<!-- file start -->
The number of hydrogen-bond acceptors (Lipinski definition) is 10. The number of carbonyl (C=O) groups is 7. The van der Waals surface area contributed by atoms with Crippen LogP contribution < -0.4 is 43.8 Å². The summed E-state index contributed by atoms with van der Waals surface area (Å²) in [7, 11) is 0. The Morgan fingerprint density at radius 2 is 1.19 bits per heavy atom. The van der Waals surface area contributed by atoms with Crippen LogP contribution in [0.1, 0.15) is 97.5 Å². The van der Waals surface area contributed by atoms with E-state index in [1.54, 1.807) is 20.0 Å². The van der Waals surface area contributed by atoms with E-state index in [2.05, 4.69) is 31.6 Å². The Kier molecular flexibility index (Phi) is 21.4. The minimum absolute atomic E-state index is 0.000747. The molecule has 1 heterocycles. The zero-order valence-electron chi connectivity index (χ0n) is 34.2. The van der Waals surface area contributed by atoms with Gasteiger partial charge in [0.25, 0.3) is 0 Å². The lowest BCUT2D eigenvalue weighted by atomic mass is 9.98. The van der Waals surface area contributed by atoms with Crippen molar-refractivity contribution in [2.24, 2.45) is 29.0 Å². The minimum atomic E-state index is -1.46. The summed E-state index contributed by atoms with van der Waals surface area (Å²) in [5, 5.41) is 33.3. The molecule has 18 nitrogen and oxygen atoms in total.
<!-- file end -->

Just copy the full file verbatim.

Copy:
The number of hydrogen-bond acceptors (Lipinski definition) is 10. The number of carbonyl (C=O) groups is 7. The van der Waals surface area contributed by atoms with Crippen LogP contribution < -0.4 is 43.8 Å². The summed E-state index contributed by atoms with van der Waals surface area (Å²) in [7, 11) is 0. The Morgan fingerprint density at radius 2 is 1.19 bits per heavy atom. The van der Waals surface area contributed by atoms with Crippen LogP contribution in [0.1, 0.15) is 97.5 Å². The van der Waals surface area contributed by atoms with E-state index in [1.54, 1.807) is 20.0 Å². The van der Waals surface area contributed by atoms with E-state index in [2.05, 4.69) is 31.6 Å². The Kier molecular flexibility index (Phi) is 21.4. The minimum absolute atomic E-state index is 0.000747. The molecule has 1 heterocycles. The zero-order valence-electron chi connectivity index (χ0n) is 34.2. The van der Waals surface area contributed by atoms with Gasteiger partial charge in [0.25, 0.3) is 0 Å². The lowest BCUT2D eigenvalue weighted by atomic mass is 9.98. The van der Waals surface area contributed by atoms with Crippen molar-refractivity contribution in [2.24, 2.45) is 29.0 Å². The minimum atomic E-state index is -1.46. The summed E-state index contributed by atoms with van der Waals surface area (Å²) in [5, 5.41) is 33.3. The molecule has 18 nitrogen and oxygen atoms in total.